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Winter Weather Awareness Week: The Ice Bowl, 50 years later

Fans watch the Green Bay Packers play the Dallas Cowboys during the NFL Championship Game, Dec. 31, 1967, at Lambeau Field. (AP Photo/File)

GREEN BAY (WLUK) --This year marks the 50th anniversary of the 1967 NFL Championship Game, a game you may know better as the Ice Bowl.

To this day, it's still the coldest game in NFL history.

Fifty years ago this winter, the coldest game in NFL history kicked off at Lambeau Field on December 31, 1967. Kickoff temperature: 13 degrees below zero. Wind chill: 36 below zero.

The mercury was as low as the stakes were high for the 1967 NFL Championship, known now as the Ice Bowl.

The game and its arctic cold will never be forgotten, but it was the extreme that cold nearly made it impossible for any footage of the game to survive.

"The colder it got the more likely the film was to crack in half. You had to delicately thread the film through the camera so the scare was that something big would happen while you were doing this, or your hands would freeze. Either way," said Bob Schulze, a former FOX 11 reporter.

Schulze wasn't alone in braving the cold.

More than 50,000 fans attended the Ice Bowl and the bitter cold was actually something of a rude surprise.

The winter of 1967 ended up being a rather typical one, temperature-wise. And in terms of snow, it is actually the second-least snowy year on record in Green Bay. Earlier that month, the weather had been fairly normal. Balmy, even, at times.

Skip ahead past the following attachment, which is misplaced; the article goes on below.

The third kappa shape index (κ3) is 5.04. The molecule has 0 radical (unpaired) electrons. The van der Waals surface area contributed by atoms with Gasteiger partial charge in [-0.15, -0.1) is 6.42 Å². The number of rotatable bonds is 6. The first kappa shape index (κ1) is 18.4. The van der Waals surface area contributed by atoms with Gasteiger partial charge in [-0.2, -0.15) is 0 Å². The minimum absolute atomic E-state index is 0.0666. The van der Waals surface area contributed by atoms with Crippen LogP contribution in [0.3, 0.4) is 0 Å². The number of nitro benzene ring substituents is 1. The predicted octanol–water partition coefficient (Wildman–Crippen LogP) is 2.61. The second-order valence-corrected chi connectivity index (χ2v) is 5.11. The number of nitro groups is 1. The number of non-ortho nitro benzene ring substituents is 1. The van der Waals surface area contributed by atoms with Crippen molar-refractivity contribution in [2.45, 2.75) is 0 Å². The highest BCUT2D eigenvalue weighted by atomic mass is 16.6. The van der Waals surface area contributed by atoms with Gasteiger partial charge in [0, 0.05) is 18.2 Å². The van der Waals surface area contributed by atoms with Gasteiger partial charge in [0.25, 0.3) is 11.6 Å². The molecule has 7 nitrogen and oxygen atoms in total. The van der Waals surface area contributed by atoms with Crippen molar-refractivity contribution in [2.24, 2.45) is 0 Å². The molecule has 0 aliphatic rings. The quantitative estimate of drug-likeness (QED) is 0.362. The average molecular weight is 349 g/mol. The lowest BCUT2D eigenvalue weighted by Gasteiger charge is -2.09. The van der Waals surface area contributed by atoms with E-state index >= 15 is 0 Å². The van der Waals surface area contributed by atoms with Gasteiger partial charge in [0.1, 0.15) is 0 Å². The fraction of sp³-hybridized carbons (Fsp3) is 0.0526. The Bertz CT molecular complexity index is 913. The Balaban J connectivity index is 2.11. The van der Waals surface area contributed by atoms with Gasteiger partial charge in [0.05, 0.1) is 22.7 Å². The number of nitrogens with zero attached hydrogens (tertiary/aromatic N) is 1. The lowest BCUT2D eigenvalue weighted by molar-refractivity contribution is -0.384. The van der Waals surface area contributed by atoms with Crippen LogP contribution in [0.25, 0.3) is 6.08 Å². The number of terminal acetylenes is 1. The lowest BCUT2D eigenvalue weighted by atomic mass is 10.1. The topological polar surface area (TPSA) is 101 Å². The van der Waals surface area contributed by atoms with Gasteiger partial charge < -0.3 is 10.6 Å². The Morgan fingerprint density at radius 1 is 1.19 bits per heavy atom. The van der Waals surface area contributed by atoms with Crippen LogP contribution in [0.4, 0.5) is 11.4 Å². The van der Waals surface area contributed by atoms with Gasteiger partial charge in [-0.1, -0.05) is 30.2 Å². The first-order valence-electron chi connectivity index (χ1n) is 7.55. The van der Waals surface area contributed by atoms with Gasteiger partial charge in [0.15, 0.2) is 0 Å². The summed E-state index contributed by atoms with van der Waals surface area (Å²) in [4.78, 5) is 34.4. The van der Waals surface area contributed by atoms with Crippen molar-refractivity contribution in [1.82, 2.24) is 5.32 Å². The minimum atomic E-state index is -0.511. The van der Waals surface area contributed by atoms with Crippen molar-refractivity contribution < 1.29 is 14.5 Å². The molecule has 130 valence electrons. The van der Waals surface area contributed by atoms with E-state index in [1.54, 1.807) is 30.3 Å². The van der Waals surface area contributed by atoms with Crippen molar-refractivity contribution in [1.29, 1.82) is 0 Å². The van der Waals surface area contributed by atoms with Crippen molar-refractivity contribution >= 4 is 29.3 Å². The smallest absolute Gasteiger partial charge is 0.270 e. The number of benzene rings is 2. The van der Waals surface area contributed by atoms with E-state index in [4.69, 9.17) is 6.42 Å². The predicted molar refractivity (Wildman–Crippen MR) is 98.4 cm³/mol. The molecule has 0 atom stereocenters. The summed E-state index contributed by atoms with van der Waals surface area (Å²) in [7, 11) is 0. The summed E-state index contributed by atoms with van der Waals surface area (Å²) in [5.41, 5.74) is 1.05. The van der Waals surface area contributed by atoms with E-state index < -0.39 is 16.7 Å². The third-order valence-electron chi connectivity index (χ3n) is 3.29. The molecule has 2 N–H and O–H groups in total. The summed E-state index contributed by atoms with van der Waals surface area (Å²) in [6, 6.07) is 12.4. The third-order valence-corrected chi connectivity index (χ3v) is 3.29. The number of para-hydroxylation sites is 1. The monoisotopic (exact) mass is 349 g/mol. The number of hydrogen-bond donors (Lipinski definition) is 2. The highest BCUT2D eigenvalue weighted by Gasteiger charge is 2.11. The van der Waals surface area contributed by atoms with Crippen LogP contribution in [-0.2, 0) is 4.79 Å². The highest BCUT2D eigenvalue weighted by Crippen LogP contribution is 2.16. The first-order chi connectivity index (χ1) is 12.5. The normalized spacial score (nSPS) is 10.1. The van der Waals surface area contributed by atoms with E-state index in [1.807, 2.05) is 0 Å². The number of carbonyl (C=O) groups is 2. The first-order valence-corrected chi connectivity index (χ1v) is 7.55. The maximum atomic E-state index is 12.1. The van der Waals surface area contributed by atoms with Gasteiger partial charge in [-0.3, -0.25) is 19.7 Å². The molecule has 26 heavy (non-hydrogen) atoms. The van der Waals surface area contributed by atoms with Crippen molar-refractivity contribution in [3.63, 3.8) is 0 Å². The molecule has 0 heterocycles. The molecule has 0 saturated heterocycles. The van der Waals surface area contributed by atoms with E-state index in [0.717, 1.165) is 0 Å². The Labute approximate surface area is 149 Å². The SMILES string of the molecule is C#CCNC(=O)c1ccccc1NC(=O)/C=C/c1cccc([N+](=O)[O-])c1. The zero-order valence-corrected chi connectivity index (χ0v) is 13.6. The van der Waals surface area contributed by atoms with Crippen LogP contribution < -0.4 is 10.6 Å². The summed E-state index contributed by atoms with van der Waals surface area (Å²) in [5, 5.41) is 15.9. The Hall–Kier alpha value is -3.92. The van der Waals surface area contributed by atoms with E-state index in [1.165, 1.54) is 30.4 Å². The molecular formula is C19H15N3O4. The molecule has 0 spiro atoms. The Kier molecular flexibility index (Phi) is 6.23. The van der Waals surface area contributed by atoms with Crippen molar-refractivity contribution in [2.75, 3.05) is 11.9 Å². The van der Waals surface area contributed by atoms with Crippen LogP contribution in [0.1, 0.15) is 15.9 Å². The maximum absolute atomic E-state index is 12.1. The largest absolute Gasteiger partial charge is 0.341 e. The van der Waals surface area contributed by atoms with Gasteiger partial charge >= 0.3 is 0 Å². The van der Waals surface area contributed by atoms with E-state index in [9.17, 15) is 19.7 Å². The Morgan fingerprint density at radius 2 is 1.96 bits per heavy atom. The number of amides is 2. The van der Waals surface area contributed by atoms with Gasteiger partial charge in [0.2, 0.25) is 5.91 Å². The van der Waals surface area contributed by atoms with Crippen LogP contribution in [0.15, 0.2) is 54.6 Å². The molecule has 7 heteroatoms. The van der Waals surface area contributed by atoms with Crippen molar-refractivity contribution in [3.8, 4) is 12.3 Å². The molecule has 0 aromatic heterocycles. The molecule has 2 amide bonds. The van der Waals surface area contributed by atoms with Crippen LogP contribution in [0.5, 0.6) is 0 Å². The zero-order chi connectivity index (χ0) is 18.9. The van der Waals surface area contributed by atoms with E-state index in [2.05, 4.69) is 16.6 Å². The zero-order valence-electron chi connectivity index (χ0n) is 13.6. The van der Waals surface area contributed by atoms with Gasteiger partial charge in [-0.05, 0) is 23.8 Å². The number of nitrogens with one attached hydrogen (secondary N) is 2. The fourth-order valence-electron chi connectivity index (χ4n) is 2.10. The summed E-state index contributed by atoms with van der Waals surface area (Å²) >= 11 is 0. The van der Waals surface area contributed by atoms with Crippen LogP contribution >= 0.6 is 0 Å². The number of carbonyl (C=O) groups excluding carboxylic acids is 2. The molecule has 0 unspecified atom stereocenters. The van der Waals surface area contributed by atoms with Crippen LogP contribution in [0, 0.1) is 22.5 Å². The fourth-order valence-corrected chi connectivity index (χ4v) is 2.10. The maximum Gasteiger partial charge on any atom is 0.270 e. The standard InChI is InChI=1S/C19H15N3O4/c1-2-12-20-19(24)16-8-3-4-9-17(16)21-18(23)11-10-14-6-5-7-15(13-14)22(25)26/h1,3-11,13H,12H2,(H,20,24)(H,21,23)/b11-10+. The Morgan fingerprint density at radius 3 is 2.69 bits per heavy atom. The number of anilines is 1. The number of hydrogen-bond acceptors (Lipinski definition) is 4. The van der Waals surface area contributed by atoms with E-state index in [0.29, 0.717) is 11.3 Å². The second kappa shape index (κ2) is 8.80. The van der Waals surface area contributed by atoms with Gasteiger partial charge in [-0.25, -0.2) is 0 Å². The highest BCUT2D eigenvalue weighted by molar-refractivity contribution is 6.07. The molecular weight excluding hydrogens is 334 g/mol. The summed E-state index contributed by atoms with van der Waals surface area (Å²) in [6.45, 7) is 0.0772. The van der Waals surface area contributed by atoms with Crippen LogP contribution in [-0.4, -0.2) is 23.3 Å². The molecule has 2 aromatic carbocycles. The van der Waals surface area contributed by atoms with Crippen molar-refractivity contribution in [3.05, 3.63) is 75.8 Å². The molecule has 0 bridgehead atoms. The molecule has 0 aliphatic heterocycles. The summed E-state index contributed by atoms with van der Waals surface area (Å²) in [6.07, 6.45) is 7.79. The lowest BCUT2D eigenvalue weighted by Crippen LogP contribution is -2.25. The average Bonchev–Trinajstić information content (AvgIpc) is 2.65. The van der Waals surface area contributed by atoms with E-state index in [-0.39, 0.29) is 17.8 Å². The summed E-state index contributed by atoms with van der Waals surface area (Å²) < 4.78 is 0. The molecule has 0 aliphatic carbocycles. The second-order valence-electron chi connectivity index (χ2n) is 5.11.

But just the right combination of factors came together at just the wrong time for Titletown, and the coldest air of that winter season descended up on the city the day of the Ice Bowl. That was due in part to the upper air pattern. We had been in what's known as a split flow. On Dec. 16, one branch of the jet stream to our south, and another to our north. The northern branch had been keeping the bitter cold arctic air at bay.

Two weeks later, that had changed drastically by Dec. 30, the day before the Ice Bowl. The jet stream had consolidated and formed into a huge trough, dipping down well into the central U.S.

There was nothing stopping bitter cold air from moving in, and sure enough, it'd been a little chillier in the week leading up to the Ice Bowl.

But it would take one more thing for the very coldest of the arctic air to invade.

On Dec. 28, a disturbance began moving across northwestern Canada, riding the jet stream south. By the afternoon of the 29th, the cold front associated with that storm had already blown through Canada, and was pushing through Minnesota.

On the eve of the Ice Bowl, the front swept through Wisconsin, and that arctic air had truly arrived behind it.

The rapid movement of the front caught forecasters off guard. Forecasts the night before had called for a highs in the 20s the next day. But from 9 p.m Saturday to 9 a.m. Sunday, the temperature dropped nearly 30 degrees, from 13 above to 16 below zero. Factor in blustery winds at 10 to 15 miles per hour, and wind chill dropped to 36 below zero at kickoff.

To this day, no game in NFL history has dethroned the Ice Bowl as the coldest game every played.

Not only was the game dangerously cold, but many people in attendance weren't even dressed for that cold.

Later this week, FOX 11 Meteorologist Katy Kramer will have a look at how far the technology of staying warm has come in the last 50 years.

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